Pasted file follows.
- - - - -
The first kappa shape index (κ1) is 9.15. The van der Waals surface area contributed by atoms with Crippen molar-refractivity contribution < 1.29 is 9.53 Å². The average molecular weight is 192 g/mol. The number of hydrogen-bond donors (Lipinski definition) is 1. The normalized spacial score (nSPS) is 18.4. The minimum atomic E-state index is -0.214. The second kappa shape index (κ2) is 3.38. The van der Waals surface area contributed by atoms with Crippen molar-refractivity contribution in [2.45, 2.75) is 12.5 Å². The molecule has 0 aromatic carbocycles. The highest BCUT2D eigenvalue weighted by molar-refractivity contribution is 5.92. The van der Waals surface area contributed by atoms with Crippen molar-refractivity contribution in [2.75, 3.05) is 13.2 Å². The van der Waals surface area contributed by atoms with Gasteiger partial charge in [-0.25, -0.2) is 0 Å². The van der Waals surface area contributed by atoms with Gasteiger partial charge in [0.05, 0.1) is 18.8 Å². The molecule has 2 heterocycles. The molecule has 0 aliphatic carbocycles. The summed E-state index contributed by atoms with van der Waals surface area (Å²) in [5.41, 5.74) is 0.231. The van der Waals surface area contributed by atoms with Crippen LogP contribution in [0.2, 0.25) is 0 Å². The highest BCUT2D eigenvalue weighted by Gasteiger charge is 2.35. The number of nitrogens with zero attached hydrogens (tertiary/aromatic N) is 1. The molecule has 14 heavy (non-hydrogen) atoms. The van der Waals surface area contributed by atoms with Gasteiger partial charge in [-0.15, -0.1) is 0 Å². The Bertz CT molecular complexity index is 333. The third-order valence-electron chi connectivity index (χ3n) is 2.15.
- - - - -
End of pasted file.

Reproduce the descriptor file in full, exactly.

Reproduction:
The first kappa shape index (κ1) is 9.15. The van der Waals surface area contributed by atoms with Crippen molar-refractivity contribution < 1.29 is 9.53 Å². The average molecular weight is 192 g/mol. The number of hydrogen-bond donors (Lipinski definition) is 1. The normalized spacial score (nSPS) is 18.4. The minimum atomic E-state index is -0.214. The second kappa shape index (κ2) is 3.38. The van der Waals surface area contributed by atoms with Crippen molar-refractivity contribution in [2.45, 2.75) is 12.5 Å². The molecule has 0 aromatic carbocycles. The highest BCUT2D eigenvalue weighted by molar-refractivity contribution is 5.92. The van der Waals surface area contributed by atoms with Crippen molar-refractivity contribution in [2.75, 3.05) is 13.2 Å². The van der Waals surface area contributed by atoms with Gasteiger partial charge in [-0.25, -0.2) is 0 Å². The van der Waals surface area contributed by atoms with Gasteiger partial charge in [0.05, 0.1) is 18.8 Å². The molecule has 2 heterocycles. The molecule has 0 aliphatic carbocycles. The summed E-state index contributed by atoms with van der Waals surface area (Å²) in [5.41, 5.74) is 0.231. The van der Waals surface area contributed by atoms with Crippen LogP contribution in [0.2, 0.25) is 0 Å². The highest BCUT2D eigenvalue weighted by Gasteiger charge is 2.35. The number of nitrogens with zero attached hydrogens (tertiary/aromatic N) is 1. The molecule has 14 heavy (non-hydrogen) atoms. The van der Waals surface area contributed by atoms with Gasteiger partial charge in [-0.15, -0.1) is 0 Å². The Bertz CT molecular complexity index is 333. The third-order valence-electron chi connectivity index (χ3n) is 2.15.